Stoa have been making critically acclaimed neo-classical / ethereal music since 1991. Not an especially prolific band, with only three full releases under their belts in those eleven plus years, it is apparent that principal songwriter Olaf Parusel takes his time composing, arranging and envisioning his stirring music. A lot of artists apply the term ‘neo-classical’ to describe their music, but few truly seem to base their music on classical theory. And even fewer produce convincing synthetic ethereal music. Olaf’s arrangements are rich and impressive in their authenticity – much of this album sounds as if it was actually performed by a flesh and blood orchestra. The presence of cellist Christiane Fischer provides an even more organic touch, and the soft soprano vocals of Mandy Bernhardt are beautiful and powerful all the same. I was getting pretty worn out on the whole ‘angelic’ female vocal thing there for a while, but Ms. Bernhardt’s vocals are an aural treat and her delivery and tone has more in common with Dawn Upshaw or Rene Fleming than with the latest amateur ‘Goth’ siren.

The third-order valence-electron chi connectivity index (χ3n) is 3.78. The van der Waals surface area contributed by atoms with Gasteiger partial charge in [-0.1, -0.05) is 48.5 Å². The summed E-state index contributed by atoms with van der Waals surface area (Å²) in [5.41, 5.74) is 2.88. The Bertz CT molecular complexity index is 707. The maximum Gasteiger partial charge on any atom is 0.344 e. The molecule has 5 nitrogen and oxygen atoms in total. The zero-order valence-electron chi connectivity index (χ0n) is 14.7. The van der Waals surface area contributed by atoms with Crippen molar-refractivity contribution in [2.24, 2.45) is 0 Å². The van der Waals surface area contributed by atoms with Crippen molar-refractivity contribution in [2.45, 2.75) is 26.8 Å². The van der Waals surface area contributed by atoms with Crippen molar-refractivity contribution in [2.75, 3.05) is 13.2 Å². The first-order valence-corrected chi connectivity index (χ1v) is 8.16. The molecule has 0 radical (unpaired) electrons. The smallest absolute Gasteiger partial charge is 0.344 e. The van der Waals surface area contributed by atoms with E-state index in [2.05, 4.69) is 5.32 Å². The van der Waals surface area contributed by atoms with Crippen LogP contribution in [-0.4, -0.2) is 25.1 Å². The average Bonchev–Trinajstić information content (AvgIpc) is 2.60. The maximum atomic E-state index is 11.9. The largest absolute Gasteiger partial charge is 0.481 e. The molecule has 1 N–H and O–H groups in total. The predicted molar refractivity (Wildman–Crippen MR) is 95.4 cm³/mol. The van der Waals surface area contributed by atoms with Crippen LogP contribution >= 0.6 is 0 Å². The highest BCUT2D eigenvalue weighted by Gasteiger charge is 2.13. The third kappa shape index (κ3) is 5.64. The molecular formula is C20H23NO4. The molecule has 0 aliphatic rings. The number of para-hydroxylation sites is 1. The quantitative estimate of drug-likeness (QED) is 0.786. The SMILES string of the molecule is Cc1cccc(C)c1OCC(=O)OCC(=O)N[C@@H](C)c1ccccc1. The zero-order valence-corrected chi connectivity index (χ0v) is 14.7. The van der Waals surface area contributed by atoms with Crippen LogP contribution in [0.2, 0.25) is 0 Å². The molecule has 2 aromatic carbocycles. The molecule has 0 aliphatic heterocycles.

Included here are ten sublime original compositions, and one venerable cover of an early and wonderfully moving Black Tape For A Blue Girl song entitled “I Wish You Could Smile.” The overall feeling of the CD is one of a tender melancholy and quiet reflection. Predominantly centered on buoyant orchestral strings, passages of reverberated pianos and soft mournful oboes, Zal” unfolds like a single, coherent piece of symphonic music, with various movements, interludes, and refrains. Though an intimate release, it is still quite interesting and holds the listener spellbound, rather than lull them into a kind of soporific ennui. This release is comprised of fascinating and captivating music, mellow but intriguing all the same. I found myself listening intently to the flow of the music, wondering what instrument will be introduced next, what metamorphosis the melodies will take, and in what manner the layers of melody will merge together. Stoa’s music is transcendent and spirits the listener to a gray world of nostalgic dream and promising reverie, beautiful but not overly so. Sweet yet tempered with a darker undercurrent of the ominous. This is an extraordinarily good release for fans of ethereal, cinematic, or symphonic music, and I highly recommend it to readers with more refined tastes for classical and the like. The female vocals are truly heavenly, the cello passages utterly gorgeous, and the arrangements are perfectly fashioned and well designed. But above all, this CD succeeds in stirring the heart, and provides the perfect respite and trancelike escape for the listener. Sublime and profoundly affective, you won’t regret adding this CD to your collection. --- Matthew Heilman